“I’m not sure if that was a reward or a punishment!”
Article by 25366 Anna-Michelle Shewfelt
7812 Reg Shortt (RRMC/RMC 1968) is still as active as ever in the ex-Cadet community. “I have been Class Secretary for the past 46 years,” he said, “and, as a committee of one, have organized all our reunions, including our 50th, just past.” As he went on to explain, “I was not my classmates’ choice as we approached graduation, but volunteered when the original fellow was nowhere to be found come the time organize our first reunion in 1973. As a token of their appreciation, my classmates arranged for me to be presented with Canada’s Sesquicentennial Medal by Senator Joe Day, also a classmate, at our 50th Anniversary Meet & Greet at RMC last month. They also elected me as Secretary in Perpetuity. I can’t say if that was a reward or a punishment!”
So what drew him to military college in the first place? The Montreal native explained, “As I was approaching my last year in high school, it became clear that regular university was not going to be affordable. By that point I had spent some time in the Black Watch Cadets, and so the military had some appeal for me.” Reg applied, was accepted, and entered Royal Roads in 1964.
He has fond memories of the next four years, both at Roads and in Kingston. His fondest memories include “the sheer beauty of the Royal Roads campus and the views across the Straits of Juan de Fuca, organizing some uniquely-themed dances and balls, and travelling with the college bands and shooting teams.” His biggest challenge? “Succeeding at the academics and related exams. If I were to apply to the colleges today with the credentials I had back then, I probably would not even make the long list.”
His graduation came at a unique point in the history of the Forces. “I graduated just as the Forces were undergoing unification, so my MOC became CELE (Land),” Reg recalled. “My first posting was to CFB Valcartier, newly designated as a French language Brigade Group. (I was one of those rare bilingual Anglophones at the time.) Three years later, having taken a computer programming course on my own, I was posted to the computer directorate at NDHQ, where I ended up in a very unique position involving the day-to-day operation of the newly designed automated supply system.” For Reg, that last job was one of the most memorable he had, although “spending six weeks bivouacked on a beach in Jamaica with the Van Doos while they underwent jungle warfare training is also ‘up there’.” He left the military in 1974.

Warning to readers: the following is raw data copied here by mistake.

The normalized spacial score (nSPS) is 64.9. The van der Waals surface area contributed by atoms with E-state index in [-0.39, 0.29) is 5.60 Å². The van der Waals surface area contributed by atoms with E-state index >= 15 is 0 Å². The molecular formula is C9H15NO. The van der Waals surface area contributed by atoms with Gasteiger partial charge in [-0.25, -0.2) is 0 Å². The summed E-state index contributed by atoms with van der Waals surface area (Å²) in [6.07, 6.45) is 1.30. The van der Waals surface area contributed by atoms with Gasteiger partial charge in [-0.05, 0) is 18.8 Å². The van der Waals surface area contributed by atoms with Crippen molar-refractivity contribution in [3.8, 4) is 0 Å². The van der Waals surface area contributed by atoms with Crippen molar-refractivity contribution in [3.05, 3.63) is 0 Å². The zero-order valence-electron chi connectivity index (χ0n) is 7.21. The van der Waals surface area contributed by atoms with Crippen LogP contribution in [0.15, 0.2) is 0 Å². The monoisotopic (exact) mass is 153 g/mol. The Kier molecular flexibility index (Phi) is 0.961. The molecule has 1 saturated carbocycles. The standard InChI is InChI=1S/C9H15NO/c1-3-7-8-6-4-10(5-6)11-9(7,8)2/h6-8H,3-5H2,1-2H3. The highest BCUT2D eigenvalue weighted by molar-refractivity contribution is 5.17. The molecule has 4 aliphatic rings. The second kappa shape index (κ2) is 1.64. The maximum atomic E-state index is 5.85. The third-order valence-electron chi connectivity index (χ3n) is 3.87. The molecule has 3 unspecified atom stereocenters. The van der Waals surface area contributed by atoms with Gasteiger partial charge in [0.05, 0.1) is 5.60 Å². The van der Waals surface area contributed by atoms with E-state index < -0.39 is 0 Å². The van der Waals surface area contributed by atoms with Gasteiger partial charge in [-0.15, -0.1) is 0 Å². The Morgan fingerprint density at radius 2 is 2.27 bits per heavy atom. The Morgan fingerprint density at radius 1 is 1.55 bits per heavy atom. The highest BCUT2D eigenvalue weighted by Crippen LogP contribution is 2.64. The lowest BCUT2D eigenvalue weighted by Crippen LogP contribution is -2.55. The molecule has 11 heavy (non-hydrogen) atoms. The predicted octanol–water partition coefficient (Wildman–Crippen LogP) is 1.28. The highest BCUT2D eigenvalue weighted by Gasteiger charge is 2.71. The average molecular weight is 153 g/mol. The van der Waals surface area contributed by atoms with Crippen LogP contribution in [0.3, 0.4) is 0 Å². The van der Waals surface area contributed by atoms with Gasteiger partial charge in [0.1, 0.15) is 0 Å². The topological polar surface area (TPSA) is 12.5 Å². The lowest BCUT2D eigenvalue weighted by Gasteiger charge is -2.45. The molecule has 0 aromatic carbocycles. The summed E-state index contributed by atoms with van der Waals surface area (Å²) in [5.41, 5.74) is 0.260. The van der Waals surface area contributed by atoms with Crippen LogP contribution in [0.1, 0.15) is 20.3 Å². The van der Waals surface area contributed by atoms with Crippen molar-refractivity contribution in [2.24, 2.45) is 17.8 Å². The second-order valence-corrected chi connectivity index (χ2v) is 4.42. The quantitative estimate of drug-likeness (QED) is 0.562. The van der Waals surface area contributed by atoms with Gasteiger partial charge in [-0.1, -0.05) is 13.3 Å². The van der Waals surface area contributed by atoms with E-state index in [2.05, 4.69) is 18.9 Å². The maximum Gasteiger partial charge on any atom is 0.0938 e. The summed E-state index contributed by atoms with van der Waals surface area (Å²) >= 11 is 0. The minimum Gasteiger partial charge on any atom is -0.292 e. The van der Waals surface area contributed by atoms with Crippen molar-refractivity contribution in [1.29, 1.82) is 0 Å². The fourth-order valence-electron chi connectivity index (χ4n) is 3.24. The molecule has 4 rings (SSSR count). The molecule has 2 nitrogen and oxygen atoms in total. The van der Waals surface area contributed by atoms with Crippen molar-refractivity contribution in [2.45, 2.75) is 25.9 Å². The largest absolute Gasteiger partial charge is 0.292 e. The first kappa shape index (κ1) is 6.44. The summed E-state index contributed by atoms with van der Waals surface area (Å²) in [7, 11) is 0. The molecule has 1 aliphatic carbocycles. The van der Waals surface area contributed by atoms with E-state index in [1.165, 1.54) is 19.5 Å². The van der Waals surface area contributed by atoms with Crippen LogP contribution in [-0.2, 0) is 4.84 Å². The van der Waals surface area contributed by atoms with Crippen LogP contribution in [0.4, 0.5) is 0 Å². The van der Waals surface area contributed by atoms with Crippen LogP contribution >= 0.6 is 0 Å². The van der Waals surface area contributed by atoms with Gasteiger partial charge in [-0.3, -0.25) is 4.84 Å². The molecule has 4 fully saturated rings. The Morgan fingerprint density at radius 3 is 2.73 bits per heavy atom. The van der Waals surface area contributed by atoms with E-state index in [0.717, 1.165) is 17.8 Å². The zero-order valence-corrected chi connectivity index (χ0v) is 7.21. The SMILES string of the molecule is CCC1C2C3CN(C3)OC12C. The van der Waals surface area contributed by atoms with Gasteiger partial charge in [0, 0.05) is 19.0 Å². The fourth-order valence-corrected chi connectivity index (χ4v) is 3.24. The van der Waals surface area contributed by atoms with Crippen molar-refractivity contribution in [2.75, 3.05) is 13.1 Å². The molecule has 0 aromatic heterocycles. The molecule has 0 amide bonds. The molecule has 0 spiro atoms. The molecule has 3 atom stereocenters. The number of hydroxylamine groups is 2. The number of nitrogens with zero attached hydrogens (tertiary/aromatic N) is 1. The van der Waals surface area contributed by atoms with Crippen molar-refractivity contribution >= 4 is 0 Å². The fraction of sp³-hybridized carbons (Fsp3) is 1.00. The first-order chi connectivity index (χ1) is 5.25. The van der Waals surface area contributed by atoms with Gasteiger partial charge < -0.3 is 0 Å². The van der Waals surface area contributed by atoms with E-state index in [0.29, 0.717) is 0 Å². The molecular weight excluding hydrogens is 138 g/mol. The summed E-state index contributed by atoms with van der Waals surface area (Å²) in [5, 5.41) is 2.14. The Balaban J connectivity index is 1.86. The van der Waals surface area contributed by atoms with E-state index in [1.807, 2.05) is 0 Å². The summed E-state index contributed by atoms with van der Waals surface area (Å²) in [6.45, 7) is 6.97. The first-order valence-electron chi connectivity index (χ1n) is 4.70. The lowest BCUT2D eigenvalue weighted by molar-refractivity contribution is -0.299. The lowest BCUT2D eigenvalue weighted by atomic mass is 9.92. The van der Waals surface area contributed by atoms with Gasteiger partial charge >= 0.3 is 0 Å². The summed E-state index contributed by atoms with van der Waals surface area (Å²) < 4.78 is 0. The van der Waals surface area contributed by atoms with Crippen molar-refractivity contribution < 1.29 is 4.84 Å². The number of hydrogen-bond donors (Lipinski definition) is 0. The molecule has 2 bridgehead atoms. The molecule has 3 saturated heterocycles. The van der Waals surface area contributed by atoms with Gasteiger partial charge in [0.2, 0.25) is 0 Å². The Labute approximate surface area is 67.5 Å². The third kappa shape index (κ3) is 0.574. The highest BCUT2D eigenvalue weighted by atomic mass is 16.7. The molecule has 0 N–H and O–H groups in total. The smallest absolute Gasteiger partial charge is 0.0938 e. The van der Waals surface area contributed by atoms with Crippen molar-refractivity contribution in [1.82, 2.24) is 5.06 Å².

His civilian career has spanned the 44 years since then and is still on going. “I have worked as an engineer, in sales and marketing positions, as a recruiter, and I am about to become a security guard,” he explained. “Sadly, I have not climbed the corporate ladder as high as I would have liked. Most of my career paths have been marked by significant achievements, related to the job in question.”
At the “tender age of 72” Reg has been married to his second wife, Vivian, since 1979 and they have two grown sons, Kevin and Ryan.